THE KINGDOM OF GOD IN MARK
Having considered the various ways in which the concept of God's kingship was used and interpreted in early Judaism, we must now examine how this concept is employed by Mark in his presentation of the preaching of Jesus.
Mark's first description of Jesus' ministry is as follows (1:14, 15):
Now after John was arrested, Jesus came into Galilee, preaching the
gospel of God, and saying, “The time is fulfilled, and the kingdom of
God is at hand; repent, and believe in the gospel.”
It is generally agreed that Jesus' proclamation of the kingdom of God was central to his teaching,1 and this is the case in Mark's presentation.2occurs in Mark not only in the above summary of Jesus' teaching (1:15), but also on the lips of Jesus on twelve other occasions,3 as well as once in narrative (15:43).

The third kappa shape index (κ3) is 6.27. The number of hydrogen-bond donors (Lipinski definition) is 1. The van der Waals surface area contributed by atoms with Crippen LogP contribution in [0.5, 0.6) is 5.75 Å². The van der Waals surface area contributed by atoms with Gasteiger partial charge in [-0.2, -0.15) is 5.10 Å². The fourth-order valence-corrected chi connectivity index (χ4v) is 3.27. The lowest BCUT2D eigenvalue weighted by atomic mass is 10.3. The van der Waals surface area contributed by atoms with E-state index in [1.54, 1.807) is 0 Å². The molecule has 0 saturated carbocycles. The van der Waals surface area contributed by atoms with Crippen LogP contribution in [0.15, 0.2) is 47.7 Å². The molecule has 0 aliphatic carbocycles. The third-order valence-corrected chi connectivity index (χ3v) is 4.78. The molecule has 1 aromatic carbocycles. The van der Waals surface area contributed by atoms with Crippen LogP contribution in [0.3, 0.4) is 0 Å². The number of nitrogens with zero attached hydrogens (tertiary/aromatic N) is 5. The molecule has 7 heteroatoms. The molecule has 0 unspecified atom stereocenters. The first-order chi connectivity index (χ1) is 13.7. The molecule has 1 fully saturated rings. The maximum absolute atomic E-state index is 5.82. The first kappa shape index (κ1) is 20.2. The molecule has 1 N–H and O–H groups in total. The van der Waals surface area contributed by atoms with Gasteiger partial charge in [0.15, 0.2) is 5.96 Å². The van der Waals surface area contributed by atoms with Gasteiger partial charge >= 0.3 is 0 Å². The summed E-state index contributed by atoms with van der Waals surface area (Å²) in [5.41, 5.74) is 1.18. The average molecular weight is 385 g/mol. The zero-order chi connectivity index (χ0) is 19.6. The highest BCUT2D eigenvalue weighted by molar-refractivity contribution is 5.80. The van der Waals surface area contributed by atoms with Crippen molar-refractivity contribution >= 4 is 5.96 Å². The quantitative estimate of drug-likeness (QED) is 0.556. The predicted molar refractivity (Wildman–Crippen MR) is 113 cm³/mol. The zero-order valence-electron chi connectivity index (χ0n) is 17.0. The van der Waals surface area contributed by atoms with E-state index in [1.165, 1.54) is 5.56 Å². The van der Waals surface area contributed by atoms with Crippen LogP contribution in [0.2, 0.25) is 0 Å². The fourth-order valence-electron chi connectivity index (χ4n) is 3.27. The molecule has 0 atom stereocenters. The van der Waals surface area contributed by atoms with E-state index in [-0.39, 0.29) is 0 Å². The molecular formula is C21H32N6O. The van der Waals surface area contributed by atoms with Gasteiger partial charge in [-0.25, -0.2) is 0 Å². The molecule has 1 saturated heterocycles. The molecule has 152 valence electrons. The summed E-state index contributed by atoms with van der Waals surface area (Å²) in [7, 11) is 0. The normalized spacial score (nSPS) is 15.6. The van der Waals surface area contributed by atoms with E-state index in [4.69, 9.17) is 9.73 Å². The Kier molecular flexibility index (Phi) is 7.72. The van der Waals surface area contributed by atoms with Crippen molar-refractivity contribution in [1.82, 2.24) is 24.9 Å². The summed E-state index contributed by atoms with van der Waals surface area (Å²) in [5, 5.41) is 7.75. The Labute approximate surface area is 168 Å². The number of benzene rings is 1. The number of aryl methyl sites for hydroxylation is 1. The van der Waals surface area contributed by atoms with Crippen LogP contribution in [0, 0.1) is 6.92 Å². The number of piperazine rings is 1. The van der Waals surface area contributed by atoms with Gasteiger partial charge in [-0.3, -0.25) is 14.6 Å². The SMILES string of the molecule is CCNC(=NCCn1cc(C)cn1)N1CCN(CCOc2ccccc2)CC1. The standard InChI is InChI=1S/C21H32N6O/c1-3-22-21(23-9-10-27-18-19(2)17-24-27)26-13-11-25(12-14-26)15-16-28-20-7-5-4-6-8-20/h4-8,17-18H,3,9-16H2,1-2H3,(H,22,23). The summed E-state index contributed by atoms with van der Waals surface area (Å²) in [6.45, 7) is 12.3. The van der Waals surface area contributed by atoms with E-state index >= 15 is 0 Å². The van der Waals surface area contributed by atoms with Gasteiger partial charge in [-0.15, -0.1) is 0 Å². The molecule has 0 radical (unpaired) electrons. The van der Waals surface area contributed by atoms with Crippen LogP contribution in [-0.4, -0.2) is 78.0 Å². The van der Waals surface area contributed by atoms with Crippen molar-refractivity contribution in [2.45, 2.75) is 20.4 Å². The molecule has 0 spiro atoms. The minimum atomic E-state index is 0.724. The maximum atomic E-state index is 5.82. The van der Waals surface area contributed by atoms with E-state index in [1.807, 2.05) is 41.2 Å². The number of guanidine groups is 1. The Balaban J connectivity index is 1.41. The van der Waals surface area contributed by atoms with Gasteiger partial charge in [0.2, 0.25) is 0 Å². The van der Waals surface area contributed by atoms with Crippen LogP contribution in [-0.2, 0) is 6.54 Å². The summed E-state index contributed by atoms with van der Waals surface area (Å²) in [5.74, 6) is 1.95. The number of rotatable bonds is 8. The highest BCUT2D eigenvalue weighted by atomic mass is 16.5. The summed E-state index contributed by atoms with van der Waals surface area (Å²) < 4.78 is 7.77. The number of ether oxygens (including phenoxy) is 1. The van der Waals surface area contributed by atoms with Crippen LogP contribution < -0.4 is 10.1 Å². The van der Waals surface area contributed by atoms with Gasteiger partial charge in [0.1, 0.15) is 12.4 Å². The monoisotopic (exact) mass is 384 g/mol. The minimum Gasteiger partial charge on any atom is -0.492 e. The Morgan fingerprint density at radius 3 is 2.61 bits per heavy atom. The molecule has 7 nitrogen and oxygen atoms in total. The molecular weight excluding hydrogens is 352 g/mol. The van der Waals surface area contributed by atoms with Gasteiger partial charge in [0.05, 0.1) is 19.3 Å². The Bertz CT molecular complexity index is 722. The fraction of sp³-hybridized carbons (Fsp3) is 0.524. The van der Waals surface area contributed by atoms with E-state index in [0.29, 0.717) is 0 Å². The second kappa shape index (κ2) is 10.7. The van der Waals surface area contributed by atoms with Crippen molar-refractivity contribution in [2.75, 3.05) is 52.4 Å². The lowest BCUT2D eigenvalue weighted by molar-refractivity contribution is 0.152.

A significant clue to the meaning ofin Mark may be deduced from the fact that the above verses (1:14, 15) contain an allusion to Isaiah 52:7:
How beautiful upon the mountains
are the feet of him who brings good tidings,
1 Cf. J. Weiss, Jesus' Proclamation of the Kingdom of God (first ed. in German, 1892; ET,
1971); R. Bultmann, Theology of the New Testament, I (ET, 1952), pp. 4ff.; C.H. Dodd,
The Parables of the Kingdom (first publ. 1935; rev. ed., 1961), pp. 29-61;J.Jeremias, Neiv
Testament Theology, I (ET, 1971), pp. 96IT.; D. Guthrie, New Testament Theology (1981),
pp. 40911”.; G. Vermes, Jesus and the World of Judaism (1983), pp. 32-39; J.P. Meier, A
Marginal Jew. Rethinking tlie Historical Jesus, Ii (1994), pp. 237ff.; B.D. Chilton, Pure King-
dom. Jesus' Vision of God (1996).
2 R.T. France, 'Mark and the Teaching of Jesus', in Gospel Perspectives, I, edd. R.T.
France & D. Wenham (1980), pp. 101-136, shows that, despite initial impressions to
the contrary, nearly half of Mark's gospel is devoted to teaching, while Mark in his
narrative sections emphasizes Jesus' teaching role.
3 4:11,26, 30; 9:1, 47; 10:14, 15,23,24,25; 12:34; 14:25.